The Troubling Rise of ACL Injuries in Young Female Athletes

Dr. Erol Yoldas, Orthopedic Surgeon

Dr. Erol Yoldas, Orthopedic Surgeon

Tears of the anterior cruciate ligament (ACL) have been the scourge of male athletes for decades, causing everyone from star NFL quarterbacks to high school lacrosse players to miss entire seasons while devoting months to rehabilitation. Today, ACL tears are having an even more significant impact on young female athletes as more girls begin participating in sports at an early age.

Erol Yoldas, MD, orthopedic surgeon and fellowship-trained sports medicine specialist at Broward Health, has witnessed the shift firsthand. When Dr. Yoldas underwent training two decades ago, he witnessed many more ACL tears in male athletes than their female counterparts. Today, he sees four female patients for ACL tears at the Orthopedic Sports Medicine Center for every one male patient with the injury. Dr. Yoldas points to three risk factors to explain girls’ susceptibility to ACL tears.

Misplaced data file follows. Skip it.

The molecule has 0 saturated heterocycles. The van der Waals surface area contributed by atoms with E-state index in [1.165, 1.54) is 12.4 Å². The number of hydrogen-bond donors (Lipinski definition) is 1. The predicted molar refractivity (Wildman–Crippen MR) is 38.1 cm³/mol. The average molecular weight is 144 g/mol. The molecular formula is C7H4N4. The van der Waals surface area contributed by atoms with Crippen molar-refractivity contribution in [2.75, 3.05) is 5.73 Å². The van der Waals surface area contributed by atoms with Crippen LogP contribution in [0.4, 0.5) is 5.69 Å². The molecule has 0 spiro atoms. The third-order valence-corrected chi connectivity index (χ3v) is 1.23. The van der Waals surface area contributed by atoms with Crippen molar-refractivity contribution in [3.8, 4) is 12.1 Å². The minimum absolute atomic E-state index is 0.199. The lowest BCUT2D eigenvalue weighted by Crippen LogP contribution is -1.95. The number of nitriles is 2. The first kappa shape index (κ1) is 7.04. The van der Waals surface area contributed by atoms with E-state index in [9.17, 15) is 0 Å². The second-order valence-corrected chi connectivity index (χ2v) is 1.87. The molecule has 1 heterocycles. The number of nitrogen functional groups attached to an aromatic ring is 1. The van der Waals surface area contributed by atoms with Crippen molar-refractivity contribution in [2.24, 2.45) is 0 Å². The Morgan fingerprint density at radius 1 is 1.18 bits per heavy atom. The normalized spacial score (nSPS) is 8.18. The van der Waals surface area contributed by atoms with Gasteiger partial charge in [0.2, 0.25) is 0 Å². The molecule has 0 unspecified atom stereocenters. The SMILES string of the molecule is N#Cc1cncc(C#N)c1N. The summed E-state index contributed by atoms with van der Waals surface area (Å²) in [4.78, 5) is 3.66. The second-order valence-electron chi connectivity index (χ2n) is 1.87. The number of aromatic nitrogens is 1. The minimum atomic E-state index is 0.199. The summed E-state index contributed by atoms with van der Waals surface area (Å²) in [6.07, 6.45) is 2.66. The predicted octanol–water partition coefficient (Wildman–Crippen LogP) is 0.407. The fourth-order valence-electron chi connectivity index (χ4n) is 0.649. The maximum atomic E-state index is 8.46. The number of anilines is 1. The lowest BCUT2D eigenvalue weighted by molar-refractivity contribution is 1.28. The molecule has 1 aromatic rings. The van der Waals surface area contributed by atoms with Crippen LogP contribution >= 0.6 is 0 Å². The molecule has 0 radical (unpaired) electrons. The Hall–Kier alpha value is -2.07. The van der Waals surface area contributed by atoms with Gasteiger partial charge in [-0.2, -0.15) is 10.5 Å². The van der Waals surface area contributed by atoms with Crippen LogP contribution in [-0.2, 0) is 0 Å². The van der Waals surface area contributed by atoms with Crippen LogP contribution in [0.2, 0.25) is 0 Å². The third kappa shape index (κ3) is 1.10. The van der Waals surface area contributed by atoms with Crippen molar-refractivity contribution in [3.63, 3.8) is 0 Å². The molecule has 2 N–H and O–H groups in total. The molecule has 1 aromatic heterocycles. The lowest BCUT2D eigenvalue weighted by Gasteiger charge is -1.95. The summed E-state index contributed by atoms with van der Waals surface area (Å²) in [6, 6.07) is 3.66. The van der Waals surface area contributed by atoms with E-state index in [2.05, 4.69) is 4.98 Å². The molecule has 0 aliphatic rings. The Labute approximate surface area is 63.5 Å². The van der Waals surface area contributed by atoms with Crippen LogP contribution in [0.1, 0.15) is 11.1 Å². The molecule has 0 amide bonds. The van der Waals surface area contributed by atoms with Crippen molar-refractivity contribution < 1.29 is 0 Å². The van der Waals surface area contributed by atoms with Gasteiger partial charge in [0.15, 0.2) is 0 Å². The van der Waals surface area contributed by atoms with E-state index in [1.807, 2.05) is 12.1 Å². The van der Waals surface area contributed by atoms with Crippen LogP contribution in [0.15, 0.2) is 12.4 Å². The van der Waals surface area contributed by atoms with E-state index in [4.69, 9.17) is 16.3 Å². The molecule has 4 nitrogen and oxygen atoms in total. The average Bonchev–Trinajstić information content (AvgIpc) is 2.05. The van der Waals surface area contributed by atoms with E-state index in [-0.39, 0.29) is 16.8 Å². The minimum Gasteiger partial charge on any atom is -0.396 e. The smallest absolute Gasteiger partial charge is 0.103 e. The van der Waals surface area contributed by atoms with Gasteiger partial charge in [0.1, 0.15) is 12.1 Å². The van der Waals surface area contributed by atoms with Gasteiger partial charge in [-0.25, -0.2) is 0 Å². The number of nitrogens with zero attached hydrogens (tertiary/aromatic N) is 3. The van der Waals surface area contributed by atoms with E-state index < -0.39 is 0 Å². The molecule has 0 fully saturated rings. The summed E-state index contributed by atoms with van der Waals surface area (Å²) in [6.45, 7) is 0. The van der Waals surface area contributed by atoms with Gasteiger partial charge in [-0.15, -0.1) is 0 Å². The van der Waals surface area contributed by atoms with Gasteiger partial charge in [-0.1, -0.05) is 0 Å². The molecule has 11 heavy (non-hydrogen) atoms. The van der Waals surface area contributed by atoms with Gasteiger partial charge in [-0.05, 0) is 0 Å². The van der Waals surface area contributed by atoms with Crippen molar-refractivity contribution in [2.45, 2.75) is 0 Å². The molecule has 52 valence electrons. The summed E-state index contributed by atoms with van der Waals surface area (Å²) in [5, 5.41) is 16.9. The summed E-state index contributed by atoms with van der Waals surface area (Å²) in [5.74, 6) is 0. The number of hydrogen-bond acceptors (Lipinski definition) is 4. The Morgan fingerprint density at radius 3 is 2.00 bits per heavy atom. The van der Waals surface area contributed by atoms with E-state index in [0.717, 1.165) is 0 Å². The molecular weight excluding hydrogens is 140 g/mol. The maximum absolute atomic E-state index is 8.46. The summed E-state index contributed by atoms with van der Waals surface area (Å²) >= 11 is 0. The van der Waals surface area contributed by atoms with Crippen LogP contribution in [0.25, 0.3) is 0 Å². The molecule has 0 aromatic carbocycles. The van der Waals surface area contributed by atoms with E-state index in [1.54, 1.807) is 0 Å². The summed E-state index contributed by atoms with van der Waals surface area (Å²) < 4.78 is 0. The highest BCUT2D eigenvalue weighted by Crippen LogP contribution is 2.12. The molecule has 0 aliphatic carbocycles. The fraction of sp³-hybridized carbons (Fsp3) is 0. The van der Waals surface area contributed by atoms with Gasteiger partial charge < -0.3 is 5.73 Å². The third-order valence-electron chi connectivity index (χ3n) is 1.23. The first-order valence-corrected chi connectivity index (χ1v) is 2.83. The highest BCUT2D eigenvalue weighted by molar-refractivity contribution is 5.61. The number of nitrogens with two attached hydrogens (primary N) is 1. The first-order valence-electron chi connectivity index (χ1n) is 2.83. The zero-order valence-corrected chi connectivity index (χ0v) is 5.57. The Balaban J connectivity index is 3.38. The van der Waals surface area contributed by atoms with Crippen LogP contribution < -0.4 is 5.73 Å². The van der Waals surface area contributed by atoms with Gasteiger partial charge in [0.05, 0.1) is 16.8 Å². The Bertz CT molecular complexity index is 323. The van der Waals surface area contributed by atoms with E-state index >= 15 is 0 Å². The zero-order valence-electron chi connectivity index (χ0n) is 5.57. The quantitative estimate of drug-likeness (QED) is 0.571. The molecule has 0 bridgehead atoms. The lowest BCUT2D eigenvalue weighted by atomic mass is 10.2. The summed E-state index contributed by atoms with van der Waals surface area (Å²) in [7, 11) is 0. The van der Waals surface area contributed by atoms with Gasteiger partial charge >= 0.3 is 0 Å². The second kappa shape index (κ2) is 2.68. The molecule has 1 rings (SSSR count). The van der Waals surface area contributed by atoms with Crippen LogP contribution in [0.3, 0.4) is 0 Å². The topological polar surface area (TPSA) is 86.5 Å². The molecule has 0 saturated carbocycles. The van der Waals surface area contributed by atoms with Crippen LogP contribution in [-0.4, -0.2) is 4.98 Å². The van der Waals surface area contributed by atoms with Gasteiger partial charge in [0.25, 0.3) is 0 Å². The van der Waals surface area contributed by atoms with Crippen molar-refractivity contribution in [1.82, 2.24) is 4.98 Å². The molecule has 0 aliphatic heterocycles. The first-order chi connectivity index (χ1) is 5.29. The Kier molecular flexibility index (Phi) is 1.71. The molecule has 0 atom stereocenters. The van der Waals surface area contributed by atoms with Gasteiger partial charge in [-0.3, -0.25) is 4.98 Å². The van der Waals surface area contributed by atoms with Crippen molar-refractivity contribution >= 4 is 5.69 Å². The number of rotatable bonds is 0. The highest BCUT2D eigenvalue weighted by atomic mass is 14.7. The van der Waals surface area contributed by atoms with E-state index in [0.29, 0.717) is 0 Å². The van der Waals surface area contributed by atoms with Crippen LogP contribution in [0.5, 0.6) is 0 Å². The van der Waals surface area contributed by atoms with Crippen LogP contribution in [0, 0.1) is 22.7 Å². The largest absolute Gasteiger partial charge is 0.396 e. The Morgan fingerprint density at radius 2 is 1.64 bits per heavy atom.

• Girls use their muscles differently than males when jumping, landing and cutting in non-contact activities, and their reaction times seem to predispose them to ACL injury.

• Female anatomy, such as a wider pelvis, distributes force differently across the knee than in males and exposes the ACL to increased stress.

• Female hormones, which can change the elasticity and shape of the body, have sometimes been shown to affect the strength of the ACL.

“Preventing ACL tears in young female athletes involves re-educating them on how to jump and land,” says Dr. Yoldas. “They must learn how to avoid landing in a valgus position and instead do so with their kneecaps pointed forward. Re-education can certainly be addressed by a practice like the Orthopedic Sports Medicine Center, but it should most properly be covered by coaches and athletic trainers in preseason conditioning beginning in middle school.”

Watch Dr. Yoldas perform a LIVE ACL Repair on a young female athlete.

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